More people are living alone than ever. In America, forty percent or more of all households contain a single occupant. Many people happily live alone—but others are tormented by the wail of the Lonesome Blues. That oldie can echo in our ears even when we’re surrounded by friends and family.
Loneliness is a common brand of human suffering. Many believe that loneliness is an inescapable fact of human existence, a curse we’re fated to endure from birth to death. The novelist Thomas Wolfe spoke to this idea: “The whole conviction of my life now rests upon the belief that loneliness, far from being a rare and curious phenomenon, is the central and inevitable fact of human existence.”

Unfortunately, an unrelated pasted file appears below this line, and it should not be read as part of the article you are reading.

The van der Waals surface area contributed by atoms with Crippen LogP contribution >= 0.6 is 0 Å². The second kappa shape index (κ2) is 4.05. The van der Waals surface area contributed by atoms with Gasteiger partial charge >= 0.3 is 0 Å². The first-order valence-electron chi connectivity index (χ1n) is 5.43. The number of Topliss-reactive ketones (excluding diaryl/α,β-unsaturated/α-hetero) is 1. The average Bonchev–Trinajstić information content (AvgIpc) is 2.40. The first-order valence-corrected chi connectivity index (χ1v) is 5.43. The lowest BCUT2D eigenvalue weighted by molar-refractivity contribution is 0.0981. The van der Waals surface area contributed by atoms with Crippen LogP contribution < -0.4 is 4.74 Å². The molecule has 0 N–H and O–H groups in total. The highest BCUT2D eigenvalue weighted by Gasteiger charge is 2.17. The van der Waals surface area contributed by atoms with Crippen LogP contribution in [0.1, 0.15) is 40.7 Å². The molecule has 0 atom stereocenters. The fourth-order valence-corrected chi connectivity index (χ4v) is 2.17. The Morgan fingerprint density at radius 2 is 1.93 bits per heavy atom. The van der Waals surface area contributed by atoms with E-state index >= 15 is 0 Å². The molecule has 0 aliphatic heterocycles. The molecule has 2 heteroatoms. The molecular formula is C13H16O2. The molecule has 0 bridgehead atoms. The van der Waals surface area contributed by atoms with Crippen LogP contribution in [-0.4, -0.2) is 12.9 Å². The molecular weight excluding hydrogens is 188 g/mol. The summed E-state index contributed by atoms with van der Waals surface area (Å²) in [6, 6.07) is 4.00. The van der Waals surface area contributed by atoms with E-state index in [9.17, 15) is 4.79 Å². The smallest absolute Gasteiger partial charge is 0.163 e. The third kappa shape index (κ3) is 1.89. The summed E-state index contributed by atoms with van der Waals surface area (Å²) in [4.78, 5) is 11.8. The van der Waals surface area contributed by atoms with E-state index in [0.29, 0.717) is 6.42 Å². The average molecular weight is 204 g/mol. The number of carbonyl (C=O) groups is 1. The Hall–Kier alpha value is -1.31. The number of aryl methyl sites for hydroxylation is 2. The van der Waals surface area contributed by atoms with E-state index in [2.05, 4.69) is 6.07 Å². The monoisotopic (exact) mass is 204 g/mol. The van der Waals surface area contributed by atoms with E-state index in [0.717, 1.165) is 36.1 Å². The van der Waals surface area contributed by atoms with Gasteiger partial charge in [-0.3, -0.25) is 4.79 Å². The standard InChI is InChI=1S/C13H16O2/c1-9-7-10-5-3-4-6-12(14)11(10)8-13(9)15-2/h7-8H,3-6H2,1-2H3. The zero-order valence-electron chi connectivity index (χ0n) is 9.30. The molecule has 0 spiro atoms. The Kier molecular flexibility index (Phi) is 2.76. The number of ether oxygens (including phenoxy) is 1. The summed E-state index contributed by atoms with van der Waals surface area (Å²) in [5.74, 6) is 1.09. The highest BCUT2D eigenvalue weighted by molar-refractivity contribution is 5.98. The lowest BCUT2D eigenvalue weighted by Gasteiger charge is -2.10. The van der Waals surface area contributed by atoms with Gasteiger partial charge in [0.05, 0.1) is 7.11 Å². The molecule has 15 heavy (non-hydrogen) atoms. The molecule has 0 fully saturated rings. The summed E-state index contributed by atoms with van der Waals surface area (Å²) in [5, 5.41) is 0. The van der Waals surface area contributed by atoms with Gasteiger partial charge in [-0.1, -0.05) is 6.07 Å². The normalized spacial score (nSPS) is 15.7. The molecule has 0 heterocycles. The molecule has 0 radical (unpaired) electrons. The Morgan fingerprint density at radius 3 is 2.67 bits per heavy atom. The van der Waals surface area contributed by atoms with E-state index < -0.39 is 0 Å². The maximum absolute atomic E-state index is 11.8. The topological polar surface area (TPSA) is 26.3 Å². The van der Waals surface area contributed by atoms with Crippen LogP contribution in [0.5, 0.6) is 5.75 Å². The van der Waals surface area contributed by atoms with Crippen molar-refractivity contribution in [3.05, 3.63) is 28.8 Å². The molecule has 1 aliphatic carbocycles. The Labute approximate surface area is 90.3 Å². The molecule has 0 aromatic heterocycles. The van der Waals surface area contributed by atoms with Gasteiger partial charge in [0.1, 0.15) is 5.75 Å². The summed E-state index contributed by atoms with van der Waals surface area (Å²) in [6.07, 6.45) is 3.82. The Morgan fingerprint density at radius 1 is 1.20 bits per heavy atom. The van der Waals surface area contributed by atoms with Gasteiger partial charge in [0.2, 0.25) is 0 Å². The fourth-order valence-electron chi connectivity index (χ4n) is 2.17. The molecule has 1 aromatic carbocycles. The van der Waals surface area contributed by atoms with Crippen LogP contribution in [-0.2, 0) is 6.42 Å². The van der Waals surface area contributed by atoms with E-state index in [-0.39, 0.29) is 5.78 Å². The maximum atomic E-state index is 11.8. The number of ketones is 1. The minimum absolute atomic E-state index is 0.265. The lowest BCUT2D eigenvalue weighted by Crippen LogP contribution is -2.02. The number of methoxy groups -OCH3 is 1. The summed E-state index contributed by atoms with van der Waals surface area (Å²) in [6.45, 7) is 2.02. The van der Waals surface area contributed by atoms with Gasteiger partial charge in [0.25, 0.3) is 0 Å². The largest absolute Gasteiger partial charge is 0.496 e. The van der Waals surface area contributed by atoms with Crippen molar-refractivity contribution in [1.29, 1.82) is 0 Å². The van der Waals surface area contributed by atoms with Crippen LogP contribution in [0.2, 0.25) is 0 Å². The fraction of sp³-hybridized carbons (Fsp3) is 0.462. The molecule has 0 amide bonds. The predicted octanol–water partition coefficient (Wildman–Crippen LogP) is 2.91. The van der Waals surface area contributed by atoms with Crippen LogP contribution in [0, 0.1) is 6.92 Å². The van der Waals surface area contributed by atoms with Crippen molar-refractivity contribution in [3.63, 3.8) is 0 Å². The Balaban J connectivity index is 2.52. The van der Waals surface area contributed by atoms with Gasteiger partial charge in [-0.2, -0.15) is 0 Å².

Wolfe was famous and admired during his lifetime, which apparently offered little solace or good company for his loneliness. Even “super-famous” Albert Einstein succumbed to the misery. “It is strange to be known so universally and yet to be so lonely,” he candidly commented. Being a rich celebrity doesn’t appear to help: “Hollywood is loneliness beside the swimming pool,” observed the actress Liv Ullmann.
Loneliness appears to have infiltrated if not occupied human nature. Impervious to the exhilarations of fame, wealth, and power, it produces assorted misery, ill health, and increased risk of heart disease. [Read more…]